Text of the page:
In hundreds of studies spanning all kinds of contexts from eating better to completing homework assignments to saving money to avoiding the impulse to react to people on the basis of their skin color-Gollwitzer and his colleagues have demonstrated the power of people taking the time to anticipate in advance the obstacles they might face when meeting future aspirations. For example, people who want to eat healthier might jot down all of the possible temptations they’ll face in a week to eat junk food, and then set up a plan to respond to each of those urges.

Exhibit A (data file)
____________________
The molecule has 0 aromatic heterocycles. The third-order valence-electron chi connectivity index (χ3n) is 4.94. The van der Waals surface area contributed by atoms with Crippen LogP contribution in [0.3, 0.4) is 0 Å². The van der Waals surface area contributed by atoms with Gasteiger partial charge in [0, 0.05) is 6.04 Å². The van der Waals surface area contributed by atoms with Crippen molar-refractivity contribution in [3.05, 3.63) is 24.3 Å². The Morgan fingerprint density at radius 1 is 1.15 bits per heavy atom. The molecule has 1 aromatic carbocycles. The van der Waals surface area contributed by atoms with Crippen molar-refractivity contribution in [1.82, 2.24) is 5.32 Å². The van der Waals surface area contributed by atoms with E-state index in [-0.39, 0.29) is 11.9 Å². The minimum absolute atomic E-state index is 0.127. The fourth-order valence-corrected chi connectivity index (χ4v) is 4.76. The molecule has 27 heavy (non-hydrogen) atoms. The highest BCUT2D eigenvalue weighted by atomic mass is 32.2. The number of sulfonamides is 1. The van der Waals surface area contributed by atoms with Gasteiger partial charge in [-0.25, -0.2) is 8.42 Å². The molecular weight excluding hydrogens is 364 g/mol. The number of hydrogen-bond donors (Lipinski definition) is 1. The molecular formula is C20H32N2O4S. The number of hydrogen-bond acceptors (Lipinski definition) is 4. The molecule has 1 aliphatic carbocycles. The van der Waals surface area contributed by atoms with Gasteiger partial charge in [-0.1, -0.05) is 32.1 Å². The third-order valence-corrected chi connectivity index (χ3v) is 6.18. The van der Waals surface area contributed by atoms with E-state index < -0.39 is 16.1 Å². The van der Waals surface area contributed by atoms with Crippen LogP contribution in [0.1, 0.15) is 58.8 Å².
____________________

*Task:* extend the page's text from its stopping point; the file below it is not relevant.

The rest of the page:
What’s surprising about Gollwitzer’s research on if/then techniques is that it reveals that the more difficult the long-term goal, the greater the power of the tactic. It works better, in other words, for the challenges that elude people’s sheer willpower.
That’s a problem for future Homer. Man, I don’t envy that guy.